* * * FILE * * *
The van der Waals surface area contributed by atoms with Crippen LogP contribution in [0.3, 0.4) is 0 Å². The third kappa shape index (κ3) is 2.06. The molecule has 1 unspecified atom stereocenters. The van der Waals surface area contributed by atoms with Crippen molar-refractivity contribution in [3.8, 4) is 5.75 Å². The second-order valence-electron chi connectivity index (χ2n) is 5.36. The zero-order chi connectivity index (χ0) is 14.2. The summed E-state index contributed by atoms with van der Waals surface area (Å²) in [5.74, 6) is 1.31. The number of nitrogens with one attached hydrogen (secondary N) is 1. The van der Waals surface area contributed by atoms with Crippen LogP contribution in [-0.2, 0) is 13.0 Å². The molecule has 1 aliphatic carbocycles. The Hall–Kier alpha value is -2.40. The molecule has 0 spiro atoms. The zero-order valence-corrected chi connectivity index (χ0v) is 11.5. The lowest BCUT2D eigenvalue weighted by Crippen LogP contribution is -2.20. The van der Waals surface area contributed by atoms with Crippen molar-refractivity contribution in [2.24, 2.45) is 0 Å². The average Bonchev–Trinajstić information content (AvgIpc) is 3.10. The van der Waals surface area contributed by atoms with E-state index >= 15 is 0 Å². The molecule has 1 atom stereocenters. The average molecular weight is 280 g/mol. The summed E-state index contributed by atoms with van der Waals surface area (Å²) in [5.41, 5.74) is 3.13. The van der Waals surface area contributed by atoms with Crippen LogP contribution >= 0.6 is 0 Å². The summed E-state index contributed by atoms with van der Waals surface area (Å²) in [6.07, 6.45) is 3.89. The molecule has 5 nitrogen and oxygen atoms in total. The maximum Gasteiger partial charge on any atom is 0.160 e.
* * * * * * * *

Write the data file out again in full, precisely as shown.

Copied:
The van der Waals surface area contributed by atoms with Crippen LogP contribution in [0.3, 0.4) is 0 Å². The third kappa shape index (κ3) is 2.06. The molecule has 1 unspecified atom stereocenters. The van der Waals surface area contributed by atoms with Crippen molar-refractivity contribution in [3.8, 4) is 5.75 Å². The second-order valence-electron chi connectivity index (χ2n) is 5.36. The zero-order chi connectivity index (χ0) is 14.2. The summed E-state index contributed by atoms with van der Waals surface area (Å²) in [5.74, 6) is 1.31. The number of nitrogens with one attached hydrogen (secondary N) is 1. The van der Waals surface area contributed by atoms with Crippen LogP contribution in [-0.2, 0) is 13.0 Å². The molecule has 1 aliphatic carbocycles. The Hall–Kier alpha value is -2.40. The molecule has 0 spiro atoms. The zero-order valence-corrected chi connectivity index (χ0v) is 11.5. The lowest BCUT2D eigenvalue weighted by Crippen LogP contribution is -2.20. The van der Waals surface area contributed by atoms with Crippen molar-refractivity contribution in [2.24, 2.45) is 0 Å². The average Bonchev–Trinajstić information content (AvgIpc) is 3.10. The van der Waals surface area contributed by atoms with E-state index >= 15 is 0 Å². The molecule has 1 atom stereocenters. The average molecular weight is 280 g/mol. The summed E-state index contributed by atoms with van der Waals surface area (Å²) in [5.41, 5.74) is 3.13. The van der Waals surface area contributed by atoms with Crippen LogP contribution >= 0.6 is 0 Å². The summed E-state index contributed by atoms with van der Waals surface area (Å²) in [6.07, 6.45) is 3.89. The molecule has 5 nitrogen and oxygen atoms in total. The maximum Gasteiger partial charge on any atom is 0.160 e.